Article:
Even if that were required and not obtained, what would happen next? How about you thinking through the implications of your assessment for a change? You are now introducing the idea of a conditional acceptance of a withdrawal notice; surely, that would also have to be unanimous. Very unlikely. Call me silly, if you wish, but leaving is started (and stopped) as a unilateral exercise, leading to a new relationship once a divorce settlement is ratified by all bodies involved or 24 months expire without result and revocation (then WTO applies). If the UK revokes, only the status quo, as reconfirmed by the British government can be considered an agreed basis. Other member states may have different expectations at that stage, but no alternative arrangement has been established. Again, under which terms would the UK leave in this situation?

  • @ Katharine Pindar
    “don’t you think, Michael, that there is a game going on with both the EU and the Government withholding cards to see what the other side can come up with?”

    The negotiations regarding the terms of Brexit are completely different from the EU offering terms for us to stay. If the EU had the political will to try to get the British public to vote to stay in the EU it would do something to try to make it possible.

    “free movement of people’ has already been modified on the Continent,”

    I am not aware of any rule changes; all I am aware of is some talk about the need to look at the rules. Please can you post a link to the ones you know about?

    @ Arnold Kiel

    To be clear there is no written process on how to stop the Article 50 leaving process. There is only a method to delay the process. Some argue that because there is no process, the article 50 process can’t be stopped; some argue that because other international treaties which some EU members are not party too assume all processes can be halted before they are complete that the article 50 process can be halted. The legal position is not clear. People just have opinions. Only the CJEU can decide if the process can be halted. This is why at the end of last year and the beginning of this I advocated that the party bring a case to get a ruling from the CJEU.

    There is another position which states a political decision could be made to stop the process and many who hold this position believe that the UK terms of membership could be changed at this stage. Like you I believe that changing the UK terms for the worse could not happen even if a political decision was taken to stop the process. However it is possible for the EU to change the EU treaties to improve our terms of membership as part of a political deal to keep us and I assume any treaty changes would have to be agreed by all countries.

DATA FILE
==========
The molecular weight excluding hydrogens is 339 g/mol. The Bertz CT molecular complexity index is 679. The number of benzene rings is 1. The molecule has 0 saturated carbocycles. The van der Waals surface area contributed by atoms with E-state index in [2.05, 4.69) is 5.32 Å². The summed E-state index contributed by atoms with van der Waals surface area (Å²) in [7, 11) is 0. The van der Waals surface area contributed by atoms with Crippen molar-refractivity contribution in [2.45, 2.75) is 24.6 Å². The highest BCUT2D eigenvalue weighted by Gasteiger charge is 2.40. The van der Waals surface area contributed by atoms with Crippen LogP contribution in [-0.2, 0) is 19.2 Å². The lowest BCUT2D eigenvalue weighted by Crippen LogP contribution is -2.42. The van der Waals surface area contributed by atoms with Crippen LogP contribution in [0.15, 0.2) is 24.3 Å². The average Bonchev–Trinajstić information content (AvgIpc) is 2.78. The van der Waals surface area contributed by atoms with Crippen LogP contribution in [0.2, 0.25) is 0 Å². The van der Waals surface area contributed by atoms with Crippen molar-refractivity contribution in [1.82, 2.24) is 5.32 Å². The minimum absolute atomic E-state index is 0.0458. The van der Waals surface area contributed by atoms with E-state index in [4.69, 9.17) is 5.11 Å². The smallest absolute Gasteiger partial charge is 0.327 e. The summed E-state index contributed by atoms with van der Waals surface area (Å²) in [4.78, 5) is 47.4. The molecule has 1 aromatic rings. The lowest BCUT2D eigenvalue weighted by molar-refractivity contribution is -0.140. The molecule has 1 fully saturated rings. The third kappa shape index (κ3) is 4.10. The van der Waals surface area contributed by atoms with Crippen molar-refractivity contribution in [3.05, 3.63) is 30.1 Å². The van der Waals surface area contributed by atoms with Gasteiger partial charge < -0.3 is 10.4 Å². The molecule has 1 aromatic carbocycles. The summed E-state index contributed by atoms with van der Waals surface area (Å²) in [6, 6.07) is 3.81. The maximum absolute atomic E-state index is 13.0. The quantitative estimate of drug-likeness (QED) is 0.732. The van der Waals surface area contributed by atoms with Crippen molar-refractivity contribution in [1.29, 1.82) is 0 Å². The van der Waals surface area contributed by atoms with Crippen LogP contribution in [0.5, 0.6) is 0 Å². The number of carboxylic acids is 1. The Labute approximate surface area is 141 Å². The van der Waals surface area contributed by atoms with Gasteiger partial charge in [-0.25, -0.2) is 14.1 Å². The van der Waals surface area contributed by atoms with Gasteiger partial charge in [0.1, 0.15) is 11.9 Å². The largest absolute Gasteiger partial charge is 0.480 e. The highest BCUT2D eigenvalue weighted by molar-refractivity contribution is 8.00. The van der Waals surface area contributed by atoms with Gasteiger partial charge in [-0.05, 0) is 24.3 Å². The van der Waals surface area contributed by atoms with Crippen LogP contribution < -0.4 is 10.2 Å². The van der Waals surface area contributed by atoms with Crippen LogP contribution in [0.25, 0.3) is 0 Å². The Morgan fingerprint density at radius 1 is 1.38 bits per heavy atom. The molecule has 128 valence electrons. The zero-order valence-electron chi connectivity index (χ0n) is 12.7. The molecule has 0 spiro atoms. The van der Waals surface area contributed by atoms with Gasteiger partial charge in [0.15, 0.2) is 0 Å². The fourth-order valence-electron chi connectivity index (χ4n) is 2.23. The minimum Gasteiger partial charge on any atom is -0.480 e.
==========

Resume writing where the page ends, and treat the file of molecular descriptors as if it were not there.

• Dr Carol Weaver 28th Aug '17 - 1:15am

    Arnold Kiel

    “show me where the requirement of a unanimous acceptance of a withdrawal notice by 27 members is regulated? Isn’t that also a political assessment? Note that Britain’s Article 50 invocation was addressed to EU institutions, not member states.”

    The Council and the European Council represent the member states. Voting must be unanimous in Foreign Affairs. See the Treaty of Lisbon which is our current treaty.

  • Katharine Pindar 28th Aug '17 - 9:39am

    Modifying free movement on the Continent, Michael BG, is a question on which I, a generalist taking a broad view, am not going to be able to satisfy you who are precise and detailed on figures, and very helpful to the rest of us in that way. I was thinking of the restrictions that individual EU countries such as Denmark have put on immigrants, on the overall limitations which the EU as a whole allows – requiring people to leave if they have not found a job after a few months – and also about how Visegrad countries have closed their borders to migrants. In short there is change and struggle going on in the EU, and not a resolute unity which would defy British attempts to reach a rational agreement on how many EU people can continue to come here to work. That’s how it appears to me, anyway.
    Jeff, thank you for the figures on WTO tariffs, but the idea of us leaving the internal market and the customs union involves so much more harm than having to pay tariffs that, as you know, even the Labour Party is revealing opposition to it now.

  • @Alex McFie – I’m afraid you are totally mistaken with your line ‘There’s no inherent electoral benefit to keeping pledges.’ If you don’t keep a pledge you are a liar. That is how many people now regard the Lib Dems.

    And sadly it is people who continually refuse to accept that fact because they can’t admit to themselves that the party betrayed a lot of people in 2010, who are responsible for the mess we are in. Even worse they are responsible for the fact that things are still getting worse.

  • Katharine Pindar 28th Aug '17 - 6:13pm

    You are right, of course, David, to say that we must keep our pledges, and the fact that we broke a major one in the early days of the Coalition disastrously lost us trust in the voters’ eyes. I think it was David Allen who pointed out earlier that the electorate expected better of the Lib Dems, and therefore our fall from grace was greater.